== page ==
KELLY FILE

Paul Rieckhoff discusses the future of veteran benefits

Are the president's promises enough for our nation's heroes?

 

This is a rush transcript from "The Kelly File," January 28, 2014. This copy may not be in its final form and may be updated.

(BEGIN VIDEO CLIP)

PRESIDENT BARACK OBAMA: As this time of war draws to a close, a new generation of heroes returns to civilian life. We'll keep slashing that backlog so our veterans receive the benefits they've earned and our wounded warriors receive the health care including the mental health care that they need.

(APPLAUSE)

(END VIDEO CLIP)

MEGYN KELLY, HOST: Well, military veterans listened closely as President Obama addressed their needs for earned benefits. Among those listening, an Iraq war veteran who says this country needs more than speeches right now. Paul Rieckhoff is the founder of the group Iraq and Afghanistan Veterans of America. Paul, good to see you.

PAUL RIECKHOFF, IRAQ AND AFGHANISTAN VETERANS OF AMERICA: Good to see you, Megyn.

KELLY: So, what did you want to hear, but didn't?

RIECKHOFF: Well, the number one thing that I, V.A. and our national membership wanted to hear is that the president stands with us in opposing retirement cuts. That just went through the budget in a back room deal. You and I have talked about it a few nights ago. That's going to cut the retirement benefits for folks by 20 percent. That means about $80,000 for retiring E7, someone like the vet who was sitting there tonight, at the State of the Union, a lot of vets who were around him. We wanted to hear that the president is going to stand with us, and demand that Congress repeal those cuts. He didn't. And I think that absence and that silence on that issue is very disappointing and outrageous when Congress just did a backroom deal .

KELLY: But just to be clear. Just to be clear. That is not a President Obama issue. That is a Republican and Democrat issue up for those who struck this deal in the Congress and voted for it. Right? I mean, obviously, the president signed on, too, but .

RIECKHOFF: No, I think that's an issue for everybody. That's an issue for everybody. He's the commander-in-chief, and he's got to show leadership. And when our vets are getting shafted, he needs to stand up and voice, you know, some opposition to something like that.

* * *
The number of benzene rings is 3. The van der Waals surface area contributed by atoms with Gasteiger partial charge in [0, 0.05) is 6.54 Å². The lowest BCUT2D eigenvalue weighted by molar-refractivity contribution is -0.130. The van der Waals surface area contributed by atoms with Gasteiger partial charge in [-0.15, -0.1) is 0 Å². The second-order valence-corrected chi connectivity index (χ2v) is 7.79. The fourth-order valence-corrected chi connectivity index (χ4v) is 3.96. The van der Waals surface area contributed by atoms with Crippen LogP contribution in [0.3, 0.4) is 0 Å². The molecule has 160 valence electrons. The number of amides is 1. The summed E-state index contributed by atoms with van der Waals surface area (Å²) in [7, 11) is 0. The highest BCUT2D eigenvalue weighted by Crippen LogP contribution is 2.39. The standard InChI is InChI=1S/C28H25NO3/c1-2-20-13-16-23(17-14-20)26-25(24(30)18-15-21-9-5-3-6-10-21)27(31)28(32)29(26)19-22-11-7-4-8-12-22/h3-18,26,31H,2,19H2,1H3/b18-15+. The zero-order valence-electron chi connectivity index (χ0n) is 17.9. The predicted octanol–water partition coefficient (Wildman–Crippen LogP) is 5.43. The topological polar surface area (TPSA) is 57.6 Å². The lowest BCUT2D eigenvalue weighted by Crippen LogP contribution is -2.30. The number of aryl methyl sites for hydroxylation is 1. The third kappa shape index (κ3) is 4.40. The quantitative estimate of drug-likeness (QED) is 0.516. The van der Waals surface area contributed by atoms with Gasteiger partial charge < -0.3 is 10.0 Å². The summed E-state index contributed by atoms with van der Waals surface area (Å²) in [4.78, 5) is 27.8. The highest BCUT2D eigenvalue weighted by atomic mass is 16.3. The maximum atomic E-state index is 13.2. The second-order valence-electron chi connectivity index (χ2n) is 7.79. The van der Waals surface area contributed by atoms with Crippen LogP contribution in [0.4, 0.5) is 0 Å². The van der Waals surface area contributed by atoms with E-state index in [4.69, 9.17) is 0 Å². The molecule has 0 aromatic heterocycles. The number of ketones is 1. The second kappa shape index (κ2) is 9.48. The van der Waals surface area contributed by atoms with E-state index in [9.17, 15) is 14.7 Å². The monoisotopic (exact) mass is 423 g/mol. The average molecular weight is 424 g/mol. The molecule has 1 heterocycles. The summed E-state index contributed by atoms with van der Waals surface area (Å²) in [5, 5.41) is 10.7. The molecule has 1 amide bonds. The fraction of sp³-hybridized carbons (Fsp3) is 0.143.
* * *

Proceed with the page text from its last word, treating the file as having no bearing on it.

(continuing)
KELLY: What did you think, though, at the end Paul? He had a nice moment with the veterans when he called out Cory Remsburg, an Army ranger who had been injured in Afghanistan and talked about how he said his recovery wasn't easy -- nothing in life has been easy, that's worth it, and he talked about how America's never come easy, but we need to work together.

RIECKHOFF: Yeah, you know, Cory is an example for everybody. And, you know, he's got more honor and integrity than most folks in Congress and I think he should inspire all Americans. It's great to hear that story told and it's great to hear for Americans to understand that veterans like Cory represent a new generation of leader perhaps a next great generation. And we think they are going to be out on front, and maybe they can even help solve Congress, but that is the type of leadership we need in Washington and we need nationwide.

KELLY: And calling attention to the backlog of military benefits, I mean that is something that, you know, has been an outrageous oversight, to put it charitably, in this country in Washington for far too long.

RIECKHOFF: Yeah. 400,000 people are still stuck in the backlog. They've dropped it by about 30 percent, but that basically means they've pulled the car out of a ditch about 30 percent. There is still a long way to go, and 400,000 people are waiting. So, our members want to see that number at zero. And until that number gets to zero, we're not going to be satisfied. And Congress and the president shouldn't be satisfied, either.

KELLY: Paul, great to see you.

RIECKHOFF: You too, Megyn, thank you.

KELLY: Up next, more reaction to the State of the Union. This time, of course, from Meatloaf.

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